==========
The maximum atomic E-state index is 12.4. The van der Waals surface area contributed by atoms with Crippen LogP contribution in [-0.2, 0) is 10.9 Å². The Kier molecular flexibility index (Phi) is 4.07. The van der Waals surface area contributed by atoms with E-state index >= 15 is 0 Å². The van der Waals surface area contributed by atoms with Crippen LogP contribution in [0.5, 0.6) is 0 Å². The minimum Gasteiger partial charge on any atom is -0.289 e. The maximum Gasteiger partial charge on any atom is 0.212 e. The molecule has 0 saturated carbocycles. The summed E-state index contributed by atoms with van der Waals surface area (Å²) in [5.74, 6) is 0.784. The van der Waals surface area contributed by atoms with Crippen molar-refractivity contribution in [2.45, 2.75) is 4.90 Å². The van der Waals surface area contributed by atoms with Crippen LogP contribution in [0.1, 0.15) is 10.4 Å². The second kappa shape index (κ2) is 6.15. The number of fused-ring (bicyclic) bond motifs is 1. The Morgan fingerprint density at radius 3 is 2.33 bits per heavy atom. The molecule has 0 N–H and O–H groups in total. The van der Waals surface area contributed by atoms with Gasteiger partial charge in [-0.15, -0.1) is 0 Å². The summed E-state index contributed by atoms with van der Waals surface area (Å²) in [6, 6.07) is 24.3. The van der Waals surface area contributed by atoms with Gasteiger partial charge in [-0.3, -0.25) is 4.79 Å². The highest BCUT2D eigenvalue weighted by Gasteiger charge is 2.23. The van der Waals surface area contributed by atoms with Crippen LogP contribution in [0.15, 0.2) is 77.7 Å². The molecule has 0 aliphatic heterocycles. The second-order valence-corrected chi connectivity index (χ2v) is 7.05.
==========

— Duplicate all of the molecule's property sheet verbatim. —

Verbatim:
The maximum atomic E-state index is 12.4. The van der Waals surface area contributed by atoms with Crippen LogP contribution in [-0.2, 0) is 10.9 Å². The Kier molecular flexibility index (Phi) is 4.07. The van der Waals surface area contributed by atoms with E-state index >= 15 is 0 Å². The van der Waals surface area contributed by atoms with Crippen LogP contribution in [0.5, 0.6) is 0 Å². The minimum Gasteiger partial charge on any atom is -0.289 e. The maximum Gasteiger partial charge on any atom is 0.212 e. The molecule has 0 saturated carbocycles. The summed E-state index contributed by atoms with van der Waals surface area (Å²) in [5.74, 6) is 0.784. The van der Waals surface area contributed by atoms with Crippen molar-refractivity contribution in [2.45, 2.75) is 4.90 Å². The van der Waals surface area contributed by atoms with Crippen LogP contribution in [0.1, 0.15) is 10.4 Å². The second kappa shape index (κ2) is 6.15. The number of fused-ring (bicyclic) bond motifs is 1. The Morgan fingerprint density at radius 3 is 2.33 bits per heavy atom. The molecule has 0 N–H and O–H groups in total. The van der Waals surface area contributed by atoms with Gasteiger partial charge in [-0.15, -0.1) is 0 Å². The summed E-state index contributed by atoms with van der Waals surface area (Å²) in [6, 6.07) is 24.3. The van der Waals surface area contributed by atoms with Gasteiger partial charge in [-0.3, -0.25) is 4.79 Å². The highest BCUT2D eigenvalue weighted by Gasteiger charge is 2.23. The van der Waals surface area contributed by atoms with Crippen LogP contribution in [0.15, 0.2) is 77.7 Å². The molecule has 0 aliphatic heterocycles. The second-order valence-corrected chi connectivity index (χ2v) is 7.05.